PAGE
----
Saturday, June 27, 2009

A very, very brief guide to composting

The process of making compost scares off a lot of people, but if you follow a few rules, it's actually fairly easy. There are a number of guides out there to help you learn the basics, but we'll cover the most important points in this blog. (Pick up one of the books recommended below for more information.) Compost is perhaps the most important element of any garden plan. As the British garden writer Monty Don says: "No garden should be without a compost pile. No organic garden can be without one."

First, what is composting?: It's basically controlled rot, even accelerated rot. Most people associate "rot" with things that are poisonous and smelly. That's anaerobic (or oxygen-deprived) rot. Composting is aerobic (or oxygen-rich) rot. Basically, you are trying to create a rotting environment that has lots of access to fresh air (through turning the pile), which will not only make the decomposition happen faster and preserve plant nutrients, it also will not smell. Well-made, finished compost -- which is rich in organic materials -- smells like good, clean dirt.

Where to compost?: Compost can be produced in an open box or open pit, but since we're here in the 'burbs, where people get fussy about the appearance of a yard, we recommend buying a commercial compost bin. Baltimore County sells the Earth Machine composter every spring for around $35 -- a bargain. There are lots of other bins available out there. We recommend one like the Earth Machine that puts the compost in contact with the ground below (rather than keep it off the ground, like the ComposTumbler brand), which will allow underground creatures to invade the compost and help with the decomposition. Also, Earth Machine-type composters can be set directly on beds where you plan to grow, making the ground under them very fertile. Just move the composter around year-by-year. Your composter should be an enclosed container with a cover. Use that cover. Also, buy a compost turner -- a wand with a handle that has two wings on its point that open up when you pull it up through the compost. This tool helps mix and aerate the pile. (Watson's Garden Center, on York Road north of the Beltway, sells sturdy turners for around $25.)

What can be composted?: It's better to answer this question by listing what cannot be composted (at least in home-scale systems): Do not compost bones, meat, oils and fats, dairy, or any kind of synthetic or non-organic material, like plastic bags, chemicals, or aluminum cans. The bones, meat, et al., will smell and attract pests; the synthetics won't break down. You're better off sticking with yard waste. Vegetable trimmings, egg shells, coffee grounds, and other organic wastes from the kitchen are frequently used as compost material, but composting food is against the rules in Baltimore County. (It is allowed in the city, so ponder that little mystery.) If you want to play by the rules, you might want to start a worm-compost bin. You should also avoid composting pernicious and invasive weeds, or their seeds. There's a chance that they will not die or that their seeds will not be sterilized in the heat of the compost pile, and then you'll have a big problem when you add that compost to your garden.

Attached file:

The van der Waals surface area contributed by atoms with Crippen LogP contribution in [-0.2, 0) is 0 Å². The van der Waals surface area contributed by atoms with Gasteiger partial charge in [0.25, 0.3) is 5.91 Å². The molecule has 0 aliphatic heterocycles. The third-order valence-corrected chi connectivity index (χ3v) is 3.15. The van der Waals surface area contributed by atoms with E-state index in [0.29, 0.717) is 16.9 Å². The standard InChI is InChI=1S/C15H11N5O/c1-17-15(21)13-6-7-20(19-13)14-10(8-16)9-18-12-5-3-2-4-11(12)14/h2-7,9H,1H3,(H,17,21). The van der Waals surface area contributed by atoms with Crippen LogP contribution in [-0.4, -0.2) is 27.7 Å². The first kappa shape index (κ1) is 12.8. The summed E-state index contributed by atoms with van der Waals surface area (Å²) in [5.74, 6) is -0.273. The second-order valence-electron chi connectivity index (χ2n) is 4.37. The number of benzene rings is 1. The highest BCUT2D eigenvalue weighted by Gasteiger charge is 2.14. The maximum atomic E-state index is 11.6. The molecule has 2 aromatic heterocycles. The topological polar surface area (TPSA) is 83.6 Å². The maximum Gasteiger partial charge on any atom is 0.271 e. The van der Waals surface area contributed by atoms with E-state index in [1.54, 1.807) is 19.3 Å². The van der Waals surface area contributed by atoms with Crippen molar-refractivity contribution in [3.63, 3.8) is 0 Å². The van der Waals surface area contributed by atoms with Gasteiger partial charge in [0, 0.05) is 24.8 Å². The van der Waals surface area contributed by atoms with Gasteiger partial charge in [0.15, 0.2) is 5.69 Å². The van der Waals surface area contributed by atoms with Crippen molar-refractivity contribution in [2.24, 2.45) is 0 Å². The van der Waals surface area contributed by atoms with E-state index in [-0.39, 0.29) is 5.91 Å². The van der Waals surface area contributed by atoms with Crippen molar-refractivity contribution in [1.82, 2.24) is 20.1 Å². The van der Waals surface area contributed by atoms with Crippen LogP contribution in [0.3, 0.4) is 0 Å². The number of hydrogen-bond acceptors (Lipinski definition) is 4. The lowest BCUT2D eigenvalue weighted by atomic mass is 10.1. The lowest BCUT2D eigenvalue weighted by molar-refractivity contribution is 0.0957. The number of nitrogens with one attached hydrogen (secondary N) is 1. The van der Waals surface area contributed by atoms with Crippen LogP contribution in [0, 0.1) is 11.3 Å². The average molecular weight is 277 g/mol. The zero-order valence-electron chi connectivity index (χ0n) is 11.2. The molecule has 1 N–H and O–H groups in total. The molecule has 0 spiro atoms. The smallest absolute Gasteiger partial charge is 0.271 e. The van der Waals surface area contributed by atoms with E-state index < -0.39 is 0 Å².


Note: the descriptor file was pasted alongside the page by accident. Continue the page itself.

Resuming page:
How do you get started?: Compostable material is either a nitrogen-rich "green" or a carbon-rich "brown," and you need a certain mix of the two to get good compost. Grass clippings are a "green." Fallen leaves or shredded paper are "browns." But don't go by color: Manure and coffee grounds are compost "greens," even though they are brown in color. Got it? Here's an easy recipe to get started: Mix even portions of fresh grass clippings and fallen leaves in your composter, then use your compost turner to mix the stuff up. (Don't waste your money on compost activators, by the way.)

What will happen next?: Let it sit for 12 to 18 hours and turn it again. You will find that it has started to get really hot. That's good. Themophilic (or heat-loving) bacteria are the first to go to work in a compost pile. They will quickly heat up the center of the pile to 120 to 150 degrees. They thrive on oxygen, so keep turning that pile every day. If anything smells off (like vinegar or alcohol), turn the pile more often and add more brown leaves. If the pile doesn't heat up, add more green grass. You will find that this mixture breaks down really quickly, to about half of its volume. Just keep adding more stuff; the pile needs mass to maintain its heat and action.

When is it done?: When it stops heating up. Just let it sit, or transfer it to a garden bed, where the worms will go to work on it. But I find that if you keep adding nitrogen-rich stuff, along with some carbon, it's never really done. And remember, it doesn't have to be completely done when you put it on a bed.

For more on the compost process, you might look into these books: The Rodale Book of Composting is a classic that we have recommended in the past. Let It Rot! has been in print for decades, and you can still pick up new or used copies everywhere. Composting: An Easy Household Guide is, true to its title, extremely easy and quick reading, but it gives you most of the basic points and more.

If this confuses you, or if you have questions, write us.

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